We are all ‘unbalanced’ to some degree

unbalancedAlthough most would prefer not to admit to being dysregulated, we are all ‘unbalanced’ to some degree. Certainly, there is a norm but most of us deviate from that norm in varying ways.

Many adults have learnt to cope with their imbalances, but life would have been a lot easier if professional guidance had been available. Some remain unstable. At Capulum College, the team focuses on nurturing, guiding and supporting young children, with special needs, to remain in a regulated and balanced state throughout the day. To do this the Developmental, Individual Difference, Relationship-Based model of intervention (DIR) is applied. This model provides a framework for assessing autism spectrum and related disorders, and it can be tailored to individual needs, thereby promoting development.

This process serves to accommodate the child’s sensory needs – not to change the child. It provides learners with what they require by creating an environment, and adapting activities, that align with their unique sensory systems. It’s important to establish how these children with special needs best learn and then to support them.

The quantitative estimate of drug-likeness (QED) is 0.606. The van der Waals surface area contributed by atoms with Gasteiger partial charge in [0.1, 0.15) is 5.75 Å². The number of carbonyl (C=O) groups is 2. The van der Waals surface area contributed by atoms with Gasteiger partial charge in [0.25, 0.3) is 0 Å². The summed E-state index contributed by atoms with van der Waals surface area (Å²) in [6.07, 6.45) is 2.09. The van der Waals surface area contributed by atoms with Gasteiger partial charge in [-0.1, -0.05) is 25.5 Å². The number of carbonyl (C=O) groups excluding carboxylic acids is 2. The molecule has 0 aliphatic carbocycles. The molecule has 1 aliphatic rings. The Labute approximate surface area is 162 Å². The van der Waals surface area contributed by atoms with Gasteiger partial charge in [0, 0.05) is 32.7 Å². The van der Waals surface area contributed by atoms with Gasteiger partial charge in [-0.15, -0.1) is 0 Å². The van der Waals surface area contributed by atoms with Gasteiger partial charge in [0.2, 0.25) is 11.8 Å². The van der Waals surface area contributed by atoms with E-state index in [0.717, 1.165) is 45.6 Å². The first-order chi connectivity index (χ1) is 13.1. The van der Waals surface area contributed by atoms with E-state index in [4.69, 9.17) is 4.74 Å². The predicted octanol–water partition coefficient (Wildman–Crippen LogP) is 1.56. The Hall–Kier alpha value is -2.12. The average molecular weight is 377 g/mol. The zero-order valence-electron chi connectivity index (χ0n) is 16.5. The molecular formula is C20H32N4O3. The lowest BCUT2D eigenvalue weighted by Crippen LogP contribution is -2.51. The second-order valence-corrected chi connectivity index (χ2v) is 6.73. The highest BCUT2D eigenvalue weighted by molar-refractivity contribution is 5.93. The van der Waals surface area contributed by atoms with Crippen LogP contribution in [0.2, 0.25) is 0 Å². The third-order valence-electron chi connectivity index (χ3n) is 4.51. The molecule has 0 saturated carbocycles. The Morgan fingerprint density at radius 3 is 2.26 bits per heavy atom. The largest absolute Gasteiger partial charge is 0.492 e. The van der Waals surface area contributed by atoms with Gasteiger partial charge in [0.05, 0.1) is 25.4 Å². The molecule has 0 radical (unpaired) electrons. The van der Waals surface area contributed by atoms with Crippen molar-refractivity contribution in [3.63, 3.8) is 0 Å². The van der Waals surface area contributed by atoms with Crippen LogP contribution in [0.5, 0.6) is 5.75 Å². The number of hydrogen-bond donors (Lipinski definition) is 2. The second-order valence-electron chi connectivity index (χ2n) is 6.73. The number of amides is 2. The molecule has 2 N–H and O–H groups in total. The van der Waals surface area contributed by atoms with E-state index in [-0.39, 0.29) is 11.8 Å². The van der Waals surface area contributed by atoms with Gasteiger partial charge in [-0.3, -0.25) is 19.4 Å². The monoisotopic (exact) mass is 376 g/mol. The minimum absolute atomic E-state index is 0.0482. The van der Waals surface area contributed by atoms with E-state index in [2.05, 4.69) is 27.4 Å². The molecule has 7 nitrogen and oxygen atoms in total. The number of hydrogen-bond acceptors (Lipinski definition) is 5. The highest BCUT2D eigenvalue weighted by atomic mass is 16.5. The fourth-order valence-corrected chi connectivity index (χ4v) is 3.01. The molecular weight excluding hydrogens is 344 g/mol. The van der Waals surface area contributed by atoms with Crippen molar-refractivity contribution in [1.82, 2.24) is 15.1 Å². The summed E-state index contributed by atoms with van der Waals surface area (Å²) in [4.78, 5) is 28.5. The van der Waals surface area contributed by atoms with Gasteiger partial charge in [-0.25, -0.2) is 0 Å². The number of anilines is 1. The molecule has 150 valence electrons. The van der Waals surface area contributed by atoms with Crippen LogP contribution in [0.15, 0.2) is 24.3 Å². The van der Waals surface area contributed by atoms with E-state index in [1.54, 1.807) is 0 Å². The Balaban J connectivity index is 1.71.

The team at Capulum College aims not to ‘fix’ the children’s brains but to work out how best the children learn and then to support them within this method. In this way the children are brought to their ready-to-learn, regulated state.

The following are a few ways in which to support children’s sensory needs:

  • Change their daily routines.
  • Changing the environment or surroundings can help them be more regulated throughout the day. As Lana David of Californian-based Autism Unites said, “Behaviour is communication. Change the environment and behaviours will change”.
  • Allow the child to choose to participate in activities.
  • Establish what over stimulates or under stimulates the child.
  • Establish what trigger causes dysregulation in the child.
  • Triggers can be minimised by dimming lighting, playing soft music, padding the underside of chair legs to decrease the noise when they scratch the classroom floor.
  • Is the child getting enough of the sensory input he/she needs to feel regulated? Remember colours and music stimulate the visual and auditory systems and provide sensory input.
  • An incorrect diet can also cause dysregulation.

Capulum College teachers are well equipped to help you with more ideas on how to help your child.

Sometimes it is the people no one can imagine anything of, who do the things no one can imagine…

- Alan Turing -



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